Date of Award


Document Type


Degree Name

Doctor of Philosophy (PhD)



First Advisor

Jason D. Stockwell


Changes in winter conditions, such as increased temperatures and decreased ice coverage, have been observed worldwide. The responses of many lake fish populations to changing winters are projected to be inadequate to counter the speed and magnitude of climate change. Such environmental changes have been hypothesized to explain the low recruitment observed in freshwater whitefishes (Salmonidae Coregoninae). My research focused on measuring the impact changing winter conditions may have on coregonine reproductive phenology and developmental and morphological traits to better predict changes in coregonine populations as a result of climate change.

I used experimental incubation methods and modeling to explore how climate-induced changes in water temperature and ice coverage may impact coregonine adults during spawning and early-life stages within and among species. First, I experimentally evaluated the response of embryonic development to increasing water temperature for cisco (Coregonus artedi) from lakes Superior and Ontario, and vendace (C. albula) and European whitefish (C. lavaretus) from Lake Southern Konnevesi, Finland. Embryo survival, incubation duration, and length-at-hatch were inversely related to temperature whereas yolk-sac volume increased with temperature within study groups. However, responses varied in magnitude among study groups suggesting differential levels of developmental plasticity. Next, I quantified how cisco embryos from lakes Superior and Ontario responded to simulated changes in incubation light conditions representing 0-10 (high light), 40-60 (medium light), and 90-100% (low light) ice coverage. Embryo survival was highest under medium light, and light intensity had no effect on incubation duration. Increasing light intensity decreased length-at-hatch in Lake Superior but had no effect in Lake Ontario. Yolk-sac volume was positively correlated with increasing light in Lake Superior and negatively correlated in Lake Ontario. Contrasting responses between lakes suggest populations’ response to light is flexible. Furthermore, I analyzed different embryo incubation temperatures on post-hatching survival, growth, and critical thermal maximum of larval cisco from lakes Superior and Ontario. Larval survival and critical thermal maximum were negatively related to temperature, and larval growth was positively related to temperature. The magnitude of change was greater in Lake Superior than Lake Ontario for all traits examined, suggesting Lake Superior larvae may possess a more limited ability to acclimate to and cope with environmental change. Lastly, I used simulation modeling to investigate changes in reproductive phenology under climatic-warming scenarios for coregonine populations across the Laurentian Great Lakes and Europe. Models predicted that climate-induced increases in water temperatures may cause delayed spawning, shorter embryo incubation lengths, and earlier larval hatching.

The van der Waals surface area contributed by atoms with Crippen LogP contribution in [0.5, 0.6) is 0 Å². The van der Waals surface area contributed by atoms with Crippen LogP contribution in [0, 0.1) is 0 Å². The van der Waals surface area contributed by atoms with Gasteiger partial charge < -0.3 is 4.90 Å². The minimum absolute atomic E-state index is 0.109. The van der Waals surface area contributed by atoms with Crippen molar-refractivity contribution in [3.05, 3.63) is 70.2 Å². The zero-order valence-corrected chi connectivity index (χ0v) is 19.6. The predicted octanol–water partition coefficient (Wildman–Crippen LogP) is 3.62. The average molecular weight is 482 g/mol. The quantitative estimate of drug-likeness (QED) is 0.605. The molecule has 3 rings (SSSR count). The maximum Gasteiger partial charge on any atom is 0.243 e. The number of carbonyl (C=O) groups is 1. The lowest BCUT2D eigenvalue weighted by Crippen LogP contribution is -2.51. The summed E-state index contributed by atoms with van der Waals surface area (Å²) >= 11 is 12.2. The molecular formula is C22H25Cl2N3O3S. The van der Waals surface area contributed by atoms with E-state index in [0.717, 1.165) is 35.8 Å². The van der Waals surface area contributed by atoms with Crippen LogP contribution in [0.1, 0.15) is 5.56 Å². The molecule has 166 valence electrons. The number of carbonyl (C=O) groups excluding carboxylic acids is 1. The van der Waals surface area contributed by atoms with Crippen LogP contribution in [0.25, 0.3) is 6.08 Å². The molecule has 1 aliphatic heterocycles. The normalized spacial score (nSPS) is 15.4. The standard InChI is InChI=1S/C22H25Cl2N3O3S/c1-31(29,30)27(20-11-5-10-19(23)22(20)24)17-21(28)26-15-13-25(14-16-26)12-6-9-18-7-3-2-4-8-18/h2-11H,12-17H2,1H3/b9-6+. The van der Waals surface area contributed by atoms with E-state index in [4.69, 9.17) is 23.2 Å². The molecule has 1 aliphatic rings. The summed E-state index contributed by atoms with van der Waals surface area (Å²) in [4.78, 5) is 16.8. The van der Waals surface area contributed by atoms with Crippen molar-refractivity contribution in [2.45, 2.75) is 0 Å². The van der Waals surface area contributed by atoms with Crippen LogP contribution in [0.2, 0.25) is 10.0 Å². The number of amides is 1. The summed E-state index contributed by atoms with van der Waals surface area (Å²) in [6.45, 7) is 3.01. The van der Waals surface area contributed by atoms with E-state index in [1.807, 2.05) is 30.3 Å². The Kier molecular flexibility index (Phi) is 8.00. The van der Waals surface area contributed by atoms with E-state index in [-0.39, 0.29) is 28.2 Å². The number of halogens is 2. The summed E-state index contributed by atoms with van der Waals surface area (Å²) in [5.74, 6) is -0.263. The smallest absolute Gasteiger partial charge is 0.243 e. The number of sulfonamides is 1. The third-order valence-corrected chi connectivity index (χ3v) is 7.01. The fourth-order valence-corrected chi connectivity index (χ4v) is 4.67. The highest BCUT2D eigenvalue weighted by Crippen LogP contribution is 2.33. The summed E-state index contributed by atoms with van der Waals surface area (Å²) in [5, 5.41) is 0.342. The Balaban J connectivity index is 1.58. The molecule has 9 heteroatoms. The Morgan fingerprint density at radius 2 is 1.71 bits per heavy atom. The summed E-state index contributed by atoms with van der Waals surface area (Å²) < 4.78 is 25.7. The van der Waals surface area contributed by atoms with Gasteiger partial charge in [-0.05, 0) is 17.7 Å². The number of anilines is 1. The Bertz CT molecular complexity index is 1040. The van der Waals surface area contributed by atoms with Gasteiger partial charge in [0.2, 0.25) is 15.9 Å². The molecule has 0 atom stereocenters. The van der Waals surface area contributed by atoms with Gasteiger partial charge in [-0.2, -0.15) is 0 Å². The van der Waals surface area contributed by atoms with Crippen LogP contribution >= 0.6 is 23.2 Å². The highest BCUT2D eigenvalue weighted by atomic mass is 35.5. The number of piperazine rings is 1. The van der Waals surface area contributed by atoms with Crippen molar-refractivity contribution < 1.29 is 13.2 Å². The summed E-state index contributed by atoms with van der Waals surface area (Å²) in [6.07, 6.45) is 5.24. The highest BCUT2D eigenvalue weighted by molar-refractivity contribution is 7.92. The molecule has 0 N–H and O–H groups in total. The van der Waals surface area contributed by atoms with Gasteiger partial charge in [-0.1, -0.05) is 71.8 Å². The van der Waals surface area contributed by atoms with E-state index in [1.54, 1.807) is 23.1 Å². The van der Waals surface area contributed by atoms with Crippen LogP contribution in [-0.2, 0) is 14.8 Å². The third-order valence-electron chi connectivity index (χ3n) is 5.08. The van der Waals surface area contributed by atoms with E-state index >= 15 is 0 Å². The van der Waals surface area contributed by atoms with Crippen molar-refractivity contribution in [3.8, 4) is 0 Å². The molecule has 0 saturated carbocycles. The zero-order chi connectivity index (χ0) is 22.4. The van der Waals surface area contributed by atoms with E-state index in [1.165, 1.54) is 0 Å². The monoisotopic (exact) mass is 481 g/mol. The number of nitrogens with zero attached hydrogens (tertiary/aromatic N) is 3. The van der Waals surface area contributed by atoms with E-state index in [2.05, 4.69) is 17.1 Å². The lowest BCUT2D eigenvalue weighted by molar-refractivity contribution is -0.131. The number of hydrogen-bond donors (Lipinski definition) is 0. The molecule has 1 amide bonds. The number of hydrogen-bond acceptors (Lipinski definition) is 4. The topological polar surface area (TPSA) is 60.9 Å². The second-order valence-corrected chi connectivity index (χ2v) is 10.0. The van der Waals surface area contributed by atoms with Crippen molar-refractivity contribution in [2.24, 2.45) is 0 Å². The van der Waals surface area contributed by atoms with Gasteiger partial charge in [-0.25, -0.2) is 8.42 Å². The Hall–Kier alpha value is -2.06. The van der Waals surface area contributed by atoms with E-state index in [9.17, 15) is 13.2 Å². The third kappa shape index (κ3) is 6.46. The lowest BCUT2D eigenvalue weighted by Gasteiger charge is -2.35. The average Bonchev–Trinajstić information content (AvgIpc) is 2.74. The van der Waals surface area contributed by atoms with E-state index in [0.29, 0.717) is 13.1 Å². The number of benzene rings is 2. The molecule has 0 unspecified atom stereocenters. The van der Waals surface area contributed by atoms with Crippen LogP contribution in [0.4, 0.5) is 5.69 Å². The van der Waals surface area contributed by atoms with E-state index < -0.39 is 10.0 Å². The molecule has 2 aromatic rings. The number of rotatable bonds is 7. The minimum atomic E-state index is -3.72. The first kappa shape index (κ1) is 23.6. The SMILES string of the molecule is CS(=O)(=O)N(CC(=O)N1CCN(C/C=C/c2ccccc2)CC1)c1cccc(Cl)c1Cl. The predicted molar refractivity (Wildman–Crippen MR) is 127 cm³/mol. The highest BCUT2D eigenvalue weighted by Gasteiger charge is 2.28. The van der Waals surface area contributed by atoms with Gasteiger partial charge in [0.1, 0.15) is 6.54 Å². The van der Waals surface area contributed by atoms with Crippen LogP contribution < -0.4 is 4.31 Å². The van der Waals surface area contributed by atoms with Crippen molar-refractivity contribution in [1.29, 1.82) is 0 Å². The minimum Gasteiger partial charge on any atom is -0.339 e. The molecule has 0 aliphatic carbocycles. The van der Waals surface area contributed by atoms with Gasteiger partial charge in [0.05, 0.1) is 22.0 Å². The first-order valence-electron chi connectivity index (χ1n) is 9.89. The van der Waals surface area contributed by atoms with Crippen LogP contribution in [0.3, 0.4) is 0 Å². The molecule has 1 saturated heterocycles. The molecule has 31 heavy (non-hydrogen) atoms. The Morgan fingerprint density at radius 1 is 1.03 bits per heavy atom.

I quantified how climate change could affect coregonine populations, including changes in embryo development traits, reduced physiological condition of larvae, and shifts in reproductive phenology. Climate-induced responses of coregonines to changing environmental conditions are likely to vary within and among species and with the magnitude of climate warming. Management strategies that maximize phenotypic variability could improve the ability of coregonines to cope with environmental change.



Number of Pages

217 p.